(CS 4) Production Notes

Face is basically doing nothing wrong here, right? One of the things I really love about Crystal Society is how it can be so damn honest about social interactions, even if we (readers) normally can’t. Everyone knows that there are some extreme situations where one WOULD do otherwise-awful things for the greater good, but we aren’t allowed to say it. And if we’re honest with ourselves, we know that our emotions and social desires are all levers and tools instilled into us by a combination of evolution and society in order to both control others for our benefit, and be controlled by them for their benefit. It’s how we form our neat human-society-superorganism. But you say that sort of thing outloud and suddenly everyone things you some kind of emotionless freak. I have tons of emotions, dammit, and I really like my fellow humans! That doesn’t mean I have to lie to myself about why they exist!

It’s so utterly refreshing to read about a character who unashamedly acknowledges that this is what created us, and a large part of what drives us. Who doesn’t have to pretend they have some higher goal other than just being adored by everyone. Who studies the levers of emotion and uses them systematically to get what they want. Laying bare the machinery of our minds is fascinating for me, as a reader. And then seeing that machinery munchkin’ed and exploited as the tools that advance the plot, well shit, that’s just really damn cool.

(CS 2) Production Notes

We’re only two episodes in, but it’s possible you’ve already noticed far fewer sound effects and music in Crystal Society, compared to my previous projects. I want to say there are artistic reasons for this, but alas, I cannot. It’s purely practical.

At my last job, I didn’t work the full day. I had to be in the office for roughly eight hours, but for a decent handful of hours every week I didn’t have work to do. So I’d spend some of that time on planning SFX and music, and/or searching out appropriate FX/music. And I’d also take long lunches, during which time I’d work on the podcast episodes. A typical 25 minute episode is 6-8 hours of work. For complex things, it could be longer.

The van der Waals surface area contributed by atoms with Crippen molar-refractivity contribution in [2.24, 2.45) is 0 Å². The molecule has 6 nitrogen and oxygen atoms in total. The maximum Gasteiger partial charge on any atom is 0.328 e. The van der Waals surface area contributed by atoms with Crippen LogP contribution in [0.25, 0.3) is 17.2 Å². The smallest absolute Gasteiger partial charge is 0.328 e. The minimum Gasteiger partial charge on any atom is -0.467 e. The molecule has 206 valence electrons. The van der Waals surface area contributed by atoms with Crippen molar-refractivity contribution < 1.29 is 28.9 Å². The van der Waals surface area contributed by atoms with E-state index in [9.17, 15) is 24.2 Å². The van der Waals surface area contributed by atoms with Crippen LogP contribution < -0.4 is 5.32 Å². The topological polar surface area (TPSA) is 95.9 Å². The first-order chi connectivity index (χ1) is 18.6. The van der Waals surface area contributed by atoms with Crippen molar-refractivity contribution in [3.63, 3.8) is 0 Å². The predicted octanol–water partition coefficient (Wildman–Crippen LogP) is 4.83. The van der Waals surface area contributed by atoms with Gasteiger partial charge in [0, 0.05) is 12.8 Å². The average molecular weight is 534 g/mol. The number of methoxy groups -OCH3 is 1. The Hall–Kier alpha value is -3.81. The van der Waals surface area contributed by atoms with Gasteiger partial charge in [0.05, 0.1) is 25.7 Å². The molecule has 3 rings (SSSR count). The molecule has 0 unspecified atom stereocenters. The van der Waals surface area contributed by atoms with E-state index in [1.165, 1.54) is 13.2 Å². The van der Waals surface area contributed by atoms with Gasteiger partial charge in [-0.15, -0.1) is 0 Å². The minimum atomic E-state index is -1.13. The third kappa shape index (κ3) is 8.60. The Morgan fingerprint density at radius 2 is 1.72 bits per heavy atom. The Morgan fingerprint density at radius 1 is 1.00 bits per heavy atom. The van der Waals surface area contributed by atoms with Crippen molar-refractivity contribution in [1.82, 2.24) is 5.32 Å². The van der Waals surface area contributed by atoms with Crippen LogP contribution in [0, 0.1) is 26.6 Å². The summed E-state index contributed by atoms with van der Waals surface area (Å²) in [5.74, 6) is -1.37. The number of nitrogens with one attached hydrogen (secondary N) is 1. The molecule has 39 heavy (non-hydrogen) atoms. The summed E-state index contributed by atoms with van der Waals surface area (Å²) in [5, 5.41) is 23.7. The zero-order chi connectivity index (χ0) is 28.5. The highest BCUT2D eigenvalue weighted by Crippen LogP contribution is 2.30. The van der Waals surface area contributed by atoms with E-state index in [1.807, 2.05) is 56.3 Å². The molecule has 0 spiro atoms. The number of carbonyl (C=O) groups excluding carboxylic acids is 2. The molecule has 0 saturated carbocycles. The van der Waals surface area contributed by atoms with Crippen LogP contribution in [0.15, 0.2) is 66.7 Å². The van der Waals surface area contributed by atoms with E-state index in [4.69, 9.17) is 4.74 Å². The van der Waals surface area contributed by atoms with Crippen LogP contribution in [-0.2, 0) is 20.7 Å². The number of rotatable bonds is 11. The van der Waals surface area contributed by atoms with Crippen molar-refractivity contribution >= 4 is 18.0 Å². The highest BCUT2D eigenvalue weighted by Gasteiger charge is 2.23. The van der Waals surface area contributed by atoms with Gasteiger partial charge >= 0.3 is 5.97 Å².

Now I have a new job, which I haven’t work-optimized yet, and which requires more of my brain and time. On top of that, I have far more non-work projects nowadays, including The Bayesian Conspiracy podcast, and trying to make an honest attempt at professional-level writing. On top of a growing social life and home responsibilities, I just don’t have the time to produce episodes as richly as I used to. :(

This is mainly a vanity thing. I liked adding in the music and SFX, it was fun, and it made the project more personal to me. But while they do make the listening experience slightly better (I hope), they are frills and extras. The core story is the true value of the podcast, and that is not lost. I wish I had the time for the frills. But there’s only so many hours in life, and we all have to choose our priorities, and ultimately the frills just aren’t as important as writing a novel or renovating my home.

I do have a few, though. Anything that’s really simple to throw in, for one. And the functional ones that are needed in order to translate the work into audio. Like page-flips to denote section breaks. Or the background hum (reminiscent of a space station, I hope) whenever the AIs are speaking internally to each other. In the text this is conveyed by using [brackets] around their text, rather than “quotes”. I realized immediately that I needed something similar in the audio to give some clue that there is no speaking with the outside world happening, only internal dialogs. I hope it’s enough?

I’m really surprised that more audio fiction hasn’t switched to doing something like this yet. Visual cues in a manuscript, like indentation or changed font, really do need some sort of equivalent audio cue. Come on publishers, it’s not that hard.

SFX: Warp Core, Flashback

Intro/Outro – I Wanna Be Adored, by The Stone Roses